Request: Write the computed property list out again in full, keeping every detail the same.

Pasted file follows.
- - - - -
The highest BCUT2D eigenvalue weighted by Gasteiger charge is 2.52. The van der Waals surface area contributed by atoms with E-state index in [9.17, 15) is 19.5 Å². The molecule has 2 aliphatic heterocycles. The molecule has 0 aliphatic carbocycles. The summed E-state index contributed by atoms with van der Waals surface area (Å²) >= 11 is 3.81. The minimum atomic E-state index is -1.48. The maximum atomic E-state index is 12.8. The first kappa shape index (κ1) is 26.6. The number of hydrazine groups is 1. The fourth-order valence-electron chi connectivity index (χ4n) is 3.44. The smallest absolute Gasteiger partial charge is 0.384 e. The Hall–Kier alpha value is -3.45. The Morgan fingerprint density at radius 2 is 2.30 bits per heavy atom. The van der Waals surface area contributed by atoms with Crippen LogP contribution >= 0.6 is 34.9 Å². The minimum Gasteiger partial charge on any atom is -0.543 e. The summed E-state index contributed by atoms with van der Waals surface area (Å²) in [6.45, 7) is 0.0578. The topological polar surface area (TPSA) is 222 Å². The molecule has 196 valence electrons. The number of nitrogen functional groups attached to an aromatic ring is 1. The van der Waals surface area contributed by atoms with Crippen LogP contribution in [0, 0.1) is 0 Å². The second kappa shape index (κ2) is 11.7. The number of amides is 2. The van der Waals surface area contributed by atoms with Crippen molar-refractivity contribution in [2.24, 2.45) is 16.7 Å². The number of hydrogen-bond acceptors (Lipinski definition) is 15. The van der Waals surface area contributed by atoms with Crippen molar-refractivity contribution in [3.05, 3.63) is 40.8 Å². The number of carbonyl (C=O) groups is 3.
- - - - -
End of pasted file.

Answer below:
The highest BCUT2D eigenvalue weighted by Gasteiger charge is 2.52. The van der Waals surface area contributed by atoms with E-state index in [9.17, 15) is 19.5 Å². The molecule has 2 aliphatic heterocycles. The molecule has 0 aliphatic carbocycles. The summed E-state index contributed by atoms with van der Waals surface area (Å²) >= 11 is 3.81. The minimum atomic E-state index is -1.48. The maximum atomic E-state index is 12.8. The first kappa shape index (κ1) is 26.6. The number of hydrazine groups is 1. The fourth-order valence-electron chi connectivity index (χ4n) is 3.44. The smallest absolute Gasteiger partial charge is 0.384 e. The Hall–Kier alpha value is -3.45. The Morgan fingerprint density at radius 2 is 2.30 bits per heavy atom. The van der Waals surface area contributed by atoms with Crippen LogP contribution >= 0.6 is 34.9 Å². The minimum Gasteiger partial charge on any atom is -0.543 e. The summed E-state index contributed by atoms with van der Waals surface area (Å²) in [6.45, 7) is 0.0578. The topological polar surface area (TPSA) is 222 Å². The molecule has 196 valence electrons. The number of nitrogen functional groups attached to an aromatic ring is 1. The van der Waals surface area contributed by atoms with Crippen LogP contribution in [0, 0.1) is 0 Å². The second kappa shape index (κ2) is 11.7. The number of amides is 2. The van der Waals surface area contributed by atoms with Crippen molar-refractivity contribution in [2.24, 2.45) is 16.7 Å². The number of hydrogen-bond acceptors (Lipinski definition) is 15. The van der Waals surface area contributed by atoms with Crippen molar-refractivity contribution in [3.05, 3.63) is 40.8 Å². The number of carbonyl (C=O) groups is 3.